“I am grateful for the honor to have allocated more than a half-billion dollars over the past decade to improve our borough,” Marshall told hundreds of attendees.
She cited more than $143 million invested in new parks and additions to playgrounds, $116 million to cultural institutions and historic places, and more than $106 million put towards technological improvements in Queens Libraries.
“I have worked hard to put our borough on a firm footing for future generations,” she said.
Capital projects provide jobs and attract visitors to the borough, she said.
Marshall noted the Aquaduct Racino has so far created 1,600 jobs, and a developer for the first half of the $50 million Willets Point infrastructure project will be announced later this year.
Marshall said her goal for improved healthcare in Queens has a brighter prognosis, with the salvation of the Peninsula Hospital in Rockaway.
“We have finally saved a hospital,” she said.
The hospital's new President and CEO Todd Miller and his board of directors recently expressed interest in constructing a new state-of-the-art facility at the hospital, she said.
Marshall allocated a half-million dollars in her 2011 Capital Budget for new hospital equipment, including digital mammography units, at St. John's Episcopal in Rockaway.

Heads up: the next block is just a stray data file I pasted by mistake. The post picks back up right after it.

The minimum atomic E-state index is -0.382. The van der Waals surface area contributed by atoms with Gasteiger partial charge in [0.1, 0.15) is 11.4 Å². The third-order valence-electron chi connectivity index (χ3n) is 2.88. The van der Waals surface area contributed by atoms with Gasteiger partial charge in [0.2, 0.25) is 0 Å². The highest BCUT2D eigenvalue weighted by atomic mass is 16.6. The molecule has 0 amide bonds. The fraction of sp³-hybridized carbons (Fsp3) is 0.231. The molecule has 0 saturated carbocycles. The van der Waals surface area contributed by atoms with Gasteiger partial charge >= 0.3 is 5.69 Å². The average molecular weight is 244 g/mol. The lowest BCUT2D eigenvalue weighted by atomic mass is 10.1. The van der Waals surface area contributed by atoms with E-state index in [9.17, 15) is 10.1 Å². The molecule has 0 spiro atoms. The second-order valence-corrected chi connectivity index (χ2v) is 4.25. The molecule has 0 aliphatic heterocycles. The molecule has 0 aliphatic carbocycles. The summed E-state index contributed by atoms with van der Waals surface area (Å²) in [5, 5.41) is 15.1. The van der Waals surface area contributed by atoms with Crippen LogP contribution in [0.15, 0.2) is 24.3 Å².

In addition, New York Hospital Queens will open a new Urgent Care and Dental Emergency Unit later this week, she said, and Mt. Sinai Queens in Astoria recently filed an application with the state to modernize and expand its facilities.
On the education front, Marshall said the fight to reduce school overcrowding, such as what P.S. 19 in Corona and P.S. 96 in South Ozone Park experience, rages on.
“School District 24 continues to hold the dubious distinction of being the most overcrowded in the entire city,” she said.
Marshall noted progress on opening four new schools in Queens, providing more than 1,700 new seats in 2011. Plans are underway to open another 10 schools in the next two years, adding nearly 6,000 more seats to the borough, she said.
Marshall also pledged to fight for federal dollars under the Title 1 Program, to provide services for low-income students and to protect the seven Beacon Schools at risk from proposed budget cuts.
Other issues she addressed included environmental protection projects, such as a cleanup plan for the Newtown Creek Superfund site that she said will be ready for public review in the near future.
Marshall also called on the state Department of Environmental Conservation to delay hydraulic fracturing permits for the Marcellus Shale “until we are 100 percent certain that our city's drinking water won't be threatened by the process.”